You Talkin' to Me?: Women's Work--"Rock She Wrote"
April 26, 2000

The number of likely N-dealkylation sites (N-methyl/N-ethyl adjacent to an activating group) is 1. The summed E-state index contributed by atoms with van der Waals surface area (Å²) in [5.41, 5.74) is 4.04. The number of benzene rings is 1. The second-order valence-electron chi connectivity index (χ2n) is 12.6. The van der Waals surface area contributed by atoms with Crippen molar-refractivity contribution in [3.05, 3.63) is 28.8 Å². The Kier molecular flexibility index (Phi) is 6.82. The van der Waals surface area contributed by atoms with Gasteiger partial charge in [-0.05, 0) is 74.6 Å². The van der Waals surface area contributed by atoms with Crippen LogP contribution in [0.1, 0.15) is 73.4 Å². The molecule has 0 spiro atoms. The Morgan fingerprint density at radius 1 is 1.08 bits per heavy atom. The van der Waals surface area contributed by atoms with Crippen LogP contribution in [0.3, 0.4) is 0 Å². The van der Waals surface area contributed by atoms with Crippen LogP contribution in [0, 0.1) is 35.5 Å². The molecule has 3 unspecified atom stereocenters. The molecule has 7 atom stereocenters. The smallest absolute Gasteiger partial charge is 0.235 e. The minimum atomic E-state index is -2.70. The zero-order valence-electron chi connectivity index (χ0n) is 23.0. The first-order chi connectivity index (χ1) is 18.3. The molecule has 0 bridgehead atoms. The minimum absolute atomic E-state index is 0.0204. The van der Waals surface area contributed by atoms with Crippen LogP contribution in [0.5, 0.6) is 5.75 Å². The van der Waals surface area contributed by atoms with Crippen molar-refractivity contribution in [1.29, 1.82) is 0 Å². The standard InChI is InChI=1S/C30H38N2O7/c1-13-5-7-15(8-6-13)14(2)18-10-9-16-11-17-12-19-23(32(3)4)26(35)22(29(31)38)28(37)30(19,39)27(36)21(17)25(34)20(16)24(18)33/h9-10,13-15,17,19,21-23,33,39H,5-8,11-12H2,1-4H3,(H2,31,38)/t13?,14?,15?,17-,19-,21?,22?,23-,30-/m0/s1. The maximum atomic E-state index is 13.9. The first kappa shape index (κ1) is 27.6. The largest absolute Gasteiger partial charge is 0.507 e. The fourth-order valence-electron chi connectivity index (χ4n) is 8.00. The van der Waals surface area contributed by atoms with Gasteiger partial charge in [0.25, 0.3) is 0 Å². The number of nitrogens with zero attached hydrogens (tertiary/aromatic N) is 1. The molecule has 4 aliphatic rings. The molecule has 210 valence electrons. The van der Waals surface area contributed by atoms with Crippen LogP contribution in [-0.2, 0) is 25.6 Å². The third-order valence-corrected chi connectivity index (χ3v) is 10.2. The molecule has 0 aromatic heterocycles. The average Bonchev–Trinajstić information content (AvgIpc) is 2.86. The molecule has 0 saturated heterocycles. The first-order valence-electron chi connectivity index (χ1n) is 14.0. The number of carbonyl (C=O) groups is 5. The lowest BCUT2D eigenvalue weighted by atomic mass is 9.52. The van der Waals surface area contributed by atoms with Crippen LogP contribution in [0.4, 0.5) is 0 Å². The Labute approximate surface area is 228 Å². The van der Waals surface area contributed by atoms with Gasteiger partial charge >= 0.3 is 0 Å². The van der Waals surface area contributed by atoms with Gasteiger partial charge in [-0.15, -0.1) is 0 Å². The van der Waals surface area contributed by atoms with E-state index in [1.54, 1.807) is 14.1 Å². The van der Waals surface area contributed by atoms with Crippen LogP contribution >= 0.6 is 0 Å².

Rock She Wrote: Women Write About Rock, Pop and Rap, edited by Evelyn McDonnell and Ann Powers; Dell Publishing.We learn early that boys are different than girls. Boys are made of snips and snails and puppy dog tails; girls are made of sugar and spice and everything nice. Before long, we realize that boys have an entirely different set of plumbing fixtures than girls, which allows them the freedom to not only pee standing up, but do it out of doors at the merest passing whim. Boys go out to the playground on the day that girls are formally instructed about men-stru-a-tion, including the messy details of sanitary napkins and cramps that we can enjoy until the dreaded menopause sets in. Boys form bands. Girls stand around countless garages and watch them practice. As we get older, it becomes clear that there are more crucial differences between the sexes: boys get paid more attention in the classroom, enjoy more freedom at home and are paid more money in the workplace. Girls become women and learn that declaring oneself a feminist has somehow become the equivalent of declaring war on men. Time was that women who cared passionately about music were relegated to the role of groupie, back-up singer, manager, evil spouse (see Yoko). Men were rock critics, women were fans, and thus it shall ever be, world without end, amen. But just as women are picking up guitars, forming their own bands and grabbing their share of the spotlight with both hands, they've also been busy elbowing their way into the pages of newspapers and music magazines as critics. Rock She Wrote: Women Write About Rock, Pop, and Rap (edited by Evelyn McDonnell and Ann Powers) celebrates over three decades of female rock and pop criticism, gathering together dozens of disparate essays and features by women. The work here is passionate and highly entertaining, with authors ranging from uber-groupie Pamela Des Barres to academic Ellen Willis to rocker Kim Gordon and poet/musician Patti Smith. And yes, it turns out that girls are still different than boys -- isn't it grand? While male critics tend to be a tad anal -- reciting endless details about band line-ups, record label musical chairs and chord progressions -- women lean more toward the outright personal. It's hard to imagine a male writer revealing their lascivious thoughts as nakedly as Karen Durbin does in writing about Mick Jagger ("I felt bewitched, and for a moment, dizzy, lustful half-thoughts collided in my head"). It's a tricky business to reveal yourself like Durbin does in that 1975 piece for the Village Voice, running the risk of being perceived as yet another flighty female fan. But it's moments like those that make the articles in Rock She Wrote soar above the usual formulaic rock-crit hyperbole. Where male writers are apt to make declarative statements, certain that their opinion is valid, it's harder for their female counterparts to get to the point where they consider their own convictions worth paying attention to. As writers, women tend to use more qualifiers: something seems to be the case, or may be true, or is just their own tentatively stated bias. It takes a good editor to weed out those waffling instincts, and a vigilant writer's eye to come right out and proclaim a point of view. It's a lesson that the women in Rock She Wrote have learned well, setting down their own perceptions as forcefully as any of their male counterparts. The personal is powerful stuff; ignoring the sexual component of rock, pop, and rap is to deny that some music is moving precisely because it provokes a soaked-panties response. Witness Patti Smith's ribald take on Edgar Winter: "I'm a girl see and my eye zeroes in on boy beauty." Or Lori Twersky's 1981 piece for Trouser Press where she deconstructs "rock writer's irritating generalizations about teenage fans," which can be divided into Good Girls Who Don't and Bad Girls Who Do. Jaan Uhelszki's hilarious essay, "I Dreamed I Was Onstage with Kiss in My Maidenform Bra," recounts the Creem editor's four minutes of fame on stage with the painted rock icons, written in a breathless style that perfectly recreates the fleeting moment that every fan dreams of. Gretchen Phillips' piece about the lesbian punkers of Tribe 8 turning the staid Michigan Womyn's Music Festival into a mosh pit is a glimpse inside a female world that no man could have written, while Joan Morgan's essay about Ice Cube, "The Nigga Ya Hate to Love," is an exercise in ambivalence that's made more powerful by the author's internal struggle over the rapper's misogyny versus her genuine connection with his music. Girls are, in fact, different than boys -- and it's more complicated than differing anatomy. Rock She Wrote is a long overdue look at how women writing about rock have transformed music criticism by remaking it in their own image. Vive la difference.